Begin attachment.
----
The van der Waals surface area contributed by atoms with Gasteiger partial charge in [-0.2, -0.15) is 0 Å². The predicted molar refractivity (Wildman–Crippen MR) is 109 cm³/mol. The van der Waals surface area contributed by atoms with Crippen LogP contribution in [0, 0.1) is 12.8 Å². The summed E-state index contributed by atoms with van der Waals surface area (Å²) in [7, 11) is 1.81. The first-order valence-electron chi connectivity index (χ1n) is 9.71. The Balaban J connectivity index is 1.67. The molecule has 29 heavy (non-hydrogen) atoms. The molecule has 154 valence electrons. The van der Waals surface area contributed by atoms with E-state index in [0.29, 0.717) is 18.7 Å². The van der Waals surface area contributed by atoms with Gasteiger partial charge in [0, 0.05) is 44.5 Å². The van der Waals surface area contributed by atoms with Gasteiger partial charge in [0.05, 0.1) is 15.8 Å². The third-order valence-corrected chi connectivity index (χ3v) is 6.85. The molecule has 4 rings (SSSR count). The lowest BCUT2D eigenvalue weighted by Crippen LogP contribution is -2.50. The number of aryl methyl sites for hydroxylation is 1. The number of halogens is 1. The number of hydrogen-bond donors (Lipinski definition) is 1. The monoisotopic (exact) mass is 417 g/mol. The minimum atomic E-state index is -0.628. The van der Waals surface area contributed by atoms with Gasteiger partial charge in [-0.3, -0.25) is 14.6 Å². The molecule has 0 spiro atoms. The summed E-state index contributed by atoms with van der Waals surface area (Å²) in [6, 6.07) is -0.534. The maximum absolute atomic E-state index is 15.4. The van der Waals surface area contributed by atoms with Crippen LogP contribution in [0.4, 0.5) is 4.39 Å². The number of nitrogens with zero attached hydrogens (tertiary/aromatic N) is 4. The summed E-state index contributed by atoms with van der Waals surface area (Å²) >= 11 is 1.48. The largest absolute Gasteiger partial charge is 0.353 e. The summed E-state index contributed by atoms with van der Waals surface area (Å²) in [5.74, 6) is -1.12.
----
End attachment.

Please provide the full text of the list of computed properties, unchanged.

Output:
The van der Waals surface area contributed by atoms with Gasteiger partial charge in [-0.2, -0.15) is 0 Å². The predicted molar refractivity (Wildman–Crippen MR) is 109 cm³/mol. The van der Waals surface area contributed by atoms with Crippen LogP contribution in [0, 0.1) is 12.8 Å². The summed E-state index contributed by atoms with van der Waals surface area (Å²) in [7, 11) is 1.81. The first-order valence-electron chi connectivity index (χ1n) is 9.71. The Balaban J connectivity index is 1.67. The molecule has 29 heavy (non-hydrogen) atoms. The molecule has 154 valence electrons. The van der Waals surface area contributed by atoms with E-state index in [0.29, 0.717) is 18.7 Å². The van der Waals surface area contributed by atoms with Gasteiger partial charge in [0, 0.05) is 44.5 Å². The van der Waals surface area contributed by atoms with Gasteiger partial charge in [0.05, 0.1) is 15.8 Å². The third-order valence-corrected chi connectivity index (χ3v) is 6.85. The molecule has 4 rings (SSSR count). The lowest BCUT2D eigenvalue weighted by Crippen LogP contribution is -2.50. The number of aryl methyl sites for hydroxylation is 1. The number of halogens is 1. The number of hydrogen-bond donors (Lipinski definition) is 1. The monoisotopic (exact) mass is 417 g/mol. The minimum atomic E-state index is -0.628. The van der Waals surface area contributed by atoms with Gasteiger partial charge in [-0.3, -0.25) is 14.6 Å². The molecule has 0 spiro atoms. The summed E-state index contributed by atoms with van der Waals surface area (Å²) in [6, 6.07) is -0.534. The maximum absolute atomic E-state index is 15.4. The van der Waals surface area contributed by atoms with Crippen LogP contribution in [0.4, 0.5) is 4.39 Å². The number of nitrogens with zero attached hydrogens (tertiary/aromatic N) is 4. The summed E-state index contributed by atoms with van der Waals surface area (Å²) >= 11 is 1.48. The largest absolute Gasteiger partial charge is 0.353 e. The summed E-state index contributed by atoms with van der Waals surface area (Å²) in [5.74, 6) is -1.12.